TikTok Fined €345 Million For Breaking EU Data Law On Children’s Accounts

Children using TikTok

The fine underlines the potential risks faced by TikTok's young users; Credit: Freepik

TikTok, the immensely popular Chinese-owned video-sharing app, has been hit with a massive €345 million fine by Ireland’s data regulator for breaches of children’s privacy on its platform.

The Data Protection Commissioner (DPC) of Ireland, Helen Dixon, led the charge against TikTok, revealing that adults had the ability to enable direct messages for certain teenagers on the platform, even when they had no family ties to them. This concerning revelation raised questions about TikTok’s “family pairing” feature, which could inadvertently link children’s accounts to unverified adults who were not their parents or guardians.

The DPC’s investigation uncovered multiple violations of EU data laws by TikTok, particularly in its dealings with teenagers, reported the Irish Times.

The company also faced criticism for failing to adequately protect pre-teens using its platform. TikTok’s meteoric rise to fame, with its viral dance videos, comedy sketches, and lip-sync routines, has made it a global sensation, boasting over a billion users worldwide.

One of the key concerns raised was the default account settings for children on TikTok.

These settings set user accounts to “public” by default, meaning that videos posted by child users were automatically made public, comments were enabled for public viewing, and features like Duet and Stitch, which allow users to incorporate content from other creators into their posts, were also activated by default.

Additionally, the investigation found that TikTok did not adequately consider the risks posed to children under the age of 13 who gained access to the app through these default account settings, essentially allowing anyone, whether on or off TikTok, to view the content posted by these young users.

This extensive investigation focused on EU law breaches from July to December 2020.

Despite TikTok’s claims that it had already addressed the offending features, the Irish regulator issued an order requiring TikTok Technology Ltd to bring its data processing practices into compliance within three months from the date of the DPC’s decision, which was notified to the company on Friday, 1 September.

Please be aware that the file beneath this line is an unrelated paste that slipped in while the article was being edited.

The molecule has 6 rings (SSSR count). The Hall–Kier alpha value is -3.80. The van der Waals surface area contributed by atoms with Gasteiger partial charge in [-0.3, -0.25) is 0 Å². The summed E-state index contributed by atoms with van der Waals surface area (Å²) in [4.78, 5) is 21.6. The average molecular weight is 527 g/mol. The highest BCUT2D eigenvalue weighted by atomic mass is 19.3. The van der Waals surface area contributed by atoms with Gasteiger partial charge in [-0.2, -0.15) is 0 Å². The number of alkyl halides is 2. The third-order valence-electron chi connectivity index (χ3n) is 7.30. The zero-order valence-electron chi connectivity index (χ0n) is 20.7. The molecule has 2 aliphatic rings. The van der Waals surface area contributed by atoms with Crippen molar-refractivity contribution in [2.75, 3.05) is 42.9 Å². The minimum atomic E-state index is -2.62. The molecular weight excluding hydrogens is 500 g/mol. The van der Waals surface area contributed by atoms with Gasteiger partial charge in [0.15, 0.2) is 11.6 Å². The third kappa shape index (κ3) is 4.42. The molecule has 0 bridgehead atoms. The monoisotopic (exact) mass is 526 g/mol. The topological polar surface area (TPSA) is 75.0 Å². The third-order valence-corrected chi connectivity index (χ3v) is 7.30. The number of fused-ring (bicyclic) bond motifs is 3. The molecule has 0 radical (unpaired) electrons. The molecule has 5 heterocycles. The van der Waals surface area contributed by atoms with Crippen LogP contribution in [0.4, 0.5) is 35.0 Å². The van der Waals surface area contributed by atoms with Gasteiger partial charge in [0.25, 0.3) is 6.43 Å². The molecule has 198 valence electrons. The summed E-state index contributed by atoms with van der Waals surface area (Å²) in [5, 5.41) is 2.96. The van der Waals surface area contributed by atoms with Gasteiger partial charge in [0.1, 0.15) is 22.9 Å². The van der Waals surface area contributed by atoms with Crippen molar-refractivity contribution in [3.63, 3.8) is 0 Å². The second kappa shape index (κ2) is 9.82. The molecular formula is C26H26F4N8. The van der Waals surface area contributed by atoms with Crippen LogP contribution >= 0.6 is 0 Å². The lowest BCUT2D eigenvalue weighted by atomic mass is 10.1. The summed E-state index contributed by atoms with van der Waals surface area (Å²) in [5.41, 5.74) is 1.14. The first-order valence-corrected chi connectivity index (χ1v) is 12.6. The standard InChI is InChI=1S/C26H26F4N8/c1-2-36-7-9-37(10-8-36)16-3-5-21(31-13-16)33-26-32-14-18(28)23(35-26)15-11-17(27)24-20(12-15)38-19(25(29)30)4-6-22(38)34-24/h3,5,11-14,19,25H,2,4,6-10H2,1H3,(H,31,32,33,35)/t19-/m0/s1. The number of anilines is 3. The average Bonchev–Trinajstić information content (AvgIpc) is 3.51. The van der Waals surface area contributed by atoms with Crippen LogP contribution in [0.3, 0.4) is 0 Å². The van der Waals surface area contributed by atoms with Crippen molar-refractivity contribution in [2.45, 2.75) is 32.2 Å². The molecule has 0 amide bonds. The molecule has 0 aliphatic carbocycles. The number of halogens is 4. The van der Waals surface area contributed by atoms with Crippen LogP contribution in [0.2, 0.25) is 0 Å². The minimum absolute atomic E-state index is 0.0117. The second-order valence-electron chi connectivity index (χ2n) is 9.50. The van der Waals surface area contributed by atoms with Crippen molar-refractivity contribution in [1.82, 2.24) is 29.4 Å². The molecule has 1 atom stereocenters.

TikTok responded to the ruling with a measured statement, expressing its respectful disagreement with the decision, particularly the scale of the fine imposed. The company stated that many of the criticised features and settings were in place three years ago, and had been modified long before the investigation began, including setting all accounts of users under the age of 16 to private by default.

As the debate over data privacy and user safety in the digital age intensifies, TikTok has hinted at the possibility of appealing the DPC’s decision in the High Court, indicating that the repercussions of this case are far from over.

TikTok’s spokesman said “we are evaluating our next steps” when asked whether it would appeal the DPC ruling in the High Court.

Thank you for taking the time to read this article. Do remember to come back and check The Euro Weekly News website for all your up-to-date local and international news stories and remember, you can also follow us on Facebook and Instagram.

Written by

Jo Pugh

Jo Pugh is a journalist based in the Costa Blanca North. Originally from London, she has been involved in journalism and photography for 20 years. She has lived in Spain for 12 years, and is a dedicated and passionate writer.